Does "V" stand for "victory," "virtue," or "vile" and "vapid"?

Some members of the Christian media are treating V for Vendetta as an offensive and "vile" piece of work, while others are celebrating it as a film about moral responsibility, featuring an inspirational Christ figure. Who's right?

There's no denying that the plot is made of volatile elements. The famed graphic novel by Alan Moore and David Lloyd was composed as a fantasy commenting on the policies of British prime minister Margaret Thatcher in the 1980s. But Larry and Andy Wachowski have joined with newcomer James McTeigue to update the story—and their revisions have resulted in a subversive, dangerous tale.

V, the rebellious hero played by Hugo Weaving (The Matrix, The Lord of the Rings), is winning viewers' affections by lashing out against this fascist authority. Donning a Guy Fawkes mask, he strikes back at the empire, using knives and explosives. Natalie Portman portrays the disillusioned citizen who just might learn to be a terrorist herself, and together they aim higher and higher, until London's Parliament building becomes their ultimate target.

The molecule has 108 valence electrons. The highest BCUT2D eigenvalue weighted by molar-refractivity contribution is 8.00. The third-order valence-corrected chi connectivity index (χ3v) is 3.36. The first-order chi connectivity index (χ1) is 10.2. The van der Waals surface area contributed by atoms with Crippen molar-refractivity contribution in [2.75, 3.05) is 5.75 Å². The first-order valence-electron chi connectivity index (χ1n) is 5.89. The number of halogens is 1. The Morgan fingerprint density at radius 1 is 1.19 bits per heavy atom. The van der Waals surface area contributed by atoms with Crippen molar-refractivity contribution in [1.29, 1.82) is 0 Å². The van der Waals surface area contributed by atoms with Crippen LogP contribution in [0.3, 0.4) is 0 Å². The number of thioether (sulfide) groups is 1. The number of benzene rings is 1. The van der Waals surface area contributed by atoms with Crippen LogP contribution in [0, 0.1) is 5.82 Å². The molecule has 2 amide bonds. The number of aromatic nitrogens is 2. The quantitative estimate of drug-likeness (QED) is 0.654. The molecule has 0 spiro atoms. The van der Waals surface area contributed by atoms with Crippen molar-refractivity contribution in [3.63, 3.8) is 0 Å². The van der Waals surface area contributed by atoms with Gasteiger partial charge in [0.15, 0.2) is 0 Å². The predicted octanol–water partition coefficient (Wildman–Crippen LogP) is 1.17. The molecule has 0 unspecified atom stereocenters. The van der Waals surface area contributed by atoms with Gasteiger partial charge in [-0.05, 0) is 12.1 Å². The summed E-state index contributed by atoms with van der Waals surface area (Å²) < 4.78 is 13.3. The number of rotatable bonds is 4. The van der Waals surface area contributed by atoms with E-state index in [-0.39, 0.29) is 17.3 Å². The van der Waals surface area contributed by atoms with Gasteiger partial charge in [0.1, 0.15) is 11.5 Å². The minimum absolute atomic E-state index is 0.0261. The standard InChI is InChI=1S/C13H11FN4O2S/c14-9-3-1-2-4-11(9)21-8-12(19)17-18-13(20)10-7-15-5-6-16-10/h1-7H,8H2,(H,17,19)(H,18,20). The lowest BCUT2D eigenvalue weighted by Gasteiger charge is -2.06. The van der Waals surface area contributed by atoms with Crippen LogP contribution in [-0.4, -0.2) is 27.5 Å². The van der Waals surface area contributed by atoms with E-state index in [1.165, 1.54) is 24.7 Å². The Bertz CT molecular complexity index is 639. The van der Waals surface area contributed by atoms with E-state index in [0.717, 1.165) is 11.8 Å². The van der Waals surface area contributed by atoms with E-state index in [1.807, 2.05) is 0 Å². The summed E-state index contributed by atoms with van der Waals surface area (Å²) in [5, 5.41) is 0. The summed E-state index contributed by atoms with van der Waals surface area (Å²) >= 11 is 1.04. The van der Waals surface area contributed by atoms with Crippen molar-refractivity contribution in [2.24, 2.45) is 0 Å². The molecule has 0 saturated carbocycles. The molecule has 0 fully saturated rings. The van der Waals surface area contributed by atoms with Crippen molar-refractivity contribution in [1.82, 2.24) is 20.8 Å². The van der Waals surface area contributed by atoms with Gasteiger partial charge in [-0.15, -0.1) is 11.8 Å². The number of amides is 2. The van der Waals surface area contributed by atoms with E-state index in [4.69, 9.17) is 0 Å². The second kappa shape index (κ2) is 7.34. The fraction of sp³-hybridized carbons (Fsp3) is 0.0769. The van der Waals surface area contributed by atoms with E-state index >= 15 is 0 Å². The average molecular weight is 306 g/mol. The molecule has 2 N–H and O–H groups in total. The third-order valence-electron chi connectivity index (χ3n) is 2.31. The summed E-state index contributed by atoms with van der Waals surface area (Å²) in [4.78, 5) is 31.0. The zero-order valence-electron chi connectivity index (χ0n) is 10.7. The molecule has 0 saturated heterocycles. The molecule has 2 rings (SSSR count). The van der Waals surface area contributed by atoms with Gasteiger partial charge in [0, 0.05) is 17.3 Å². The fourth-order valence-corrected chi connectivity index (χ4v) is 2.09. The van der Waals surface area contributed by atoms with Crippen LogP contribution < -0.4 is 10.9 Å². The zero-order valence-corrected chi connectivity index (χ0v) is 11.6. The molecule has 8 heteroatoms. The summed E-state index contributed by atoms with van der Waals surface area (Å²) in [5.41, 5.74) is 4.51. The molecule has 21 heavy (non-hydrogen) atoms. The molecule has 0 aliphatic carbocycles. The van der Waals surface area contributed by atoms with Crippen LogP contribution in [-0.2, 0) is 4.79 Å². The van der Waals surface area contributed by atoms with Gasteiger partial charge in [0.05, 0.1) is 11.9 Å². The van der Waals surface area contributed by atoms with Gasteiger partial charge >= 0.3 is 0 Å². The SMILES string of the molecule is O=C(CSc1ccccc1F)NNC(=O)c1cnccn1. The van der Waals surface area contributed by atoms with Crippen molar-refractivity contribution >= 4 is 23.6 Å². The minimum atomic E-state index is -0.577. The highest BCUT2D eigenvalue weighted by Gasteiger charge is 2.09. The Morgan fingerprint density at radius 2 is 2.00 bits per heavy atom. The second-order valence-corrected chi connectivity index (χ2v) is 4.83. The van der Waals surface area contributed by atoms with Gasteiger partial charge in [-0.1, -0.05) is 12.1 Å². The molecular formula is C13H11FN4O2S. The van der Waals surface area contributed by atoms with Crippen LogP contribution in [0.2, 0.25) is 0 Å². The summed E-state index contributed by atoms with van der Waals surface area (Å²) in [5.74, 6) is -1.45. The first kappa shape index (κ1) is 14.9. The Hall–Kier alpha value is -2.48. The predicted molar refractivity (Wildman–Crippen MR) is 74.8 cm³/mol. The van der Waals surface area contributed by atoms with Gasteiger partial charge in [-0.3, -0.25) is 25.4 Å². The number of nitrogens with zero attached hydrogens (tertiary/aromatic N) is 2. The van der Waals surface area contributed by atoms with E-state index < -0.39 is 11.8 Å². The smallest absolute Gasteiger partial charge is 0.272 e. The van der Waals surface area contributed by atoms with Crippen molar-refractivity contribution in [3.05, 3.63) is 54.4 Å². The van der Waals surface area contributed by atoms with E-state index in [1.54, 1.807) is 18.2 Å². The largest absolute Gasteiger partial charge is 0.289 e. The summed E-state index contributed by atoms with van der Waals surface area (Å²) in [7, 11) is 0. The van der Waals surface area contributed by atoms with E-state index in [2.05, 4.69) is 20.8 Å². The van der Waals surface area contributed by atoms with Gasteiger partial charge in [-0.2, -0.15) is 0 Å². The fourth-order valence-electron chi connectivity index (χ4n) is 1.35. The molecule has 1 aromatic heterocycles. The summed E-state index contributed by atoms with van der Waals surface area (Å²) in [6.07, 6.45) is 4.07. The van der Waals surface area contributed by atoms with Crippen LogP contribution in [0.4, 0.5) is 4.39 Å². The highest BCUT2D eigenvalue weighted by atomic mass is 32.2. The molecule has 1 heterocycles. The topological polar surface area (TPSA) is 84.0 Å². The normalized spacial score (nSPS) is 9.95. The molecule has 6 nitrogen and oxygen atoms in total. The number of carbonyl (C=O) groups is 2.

Liberation stories are usually cause for celebration. And the government in this fantasy is certainly oppressive and cruel, practically begging its citizens to revolt. But these heroes are awfully quick to embrace violence, without much talk about other forms of protest. Should this behavior be encouraged? (Vendetta's filmmakers sidestep the issue of whether bombing buildings might claim innocent lives.)

Many critics defend Vendetta as a timeless sci-fi tale, and it does have the basic structure of a myth about the consequences of oppression. But the filmmakers have gone to too much trouble to make it clear who ...

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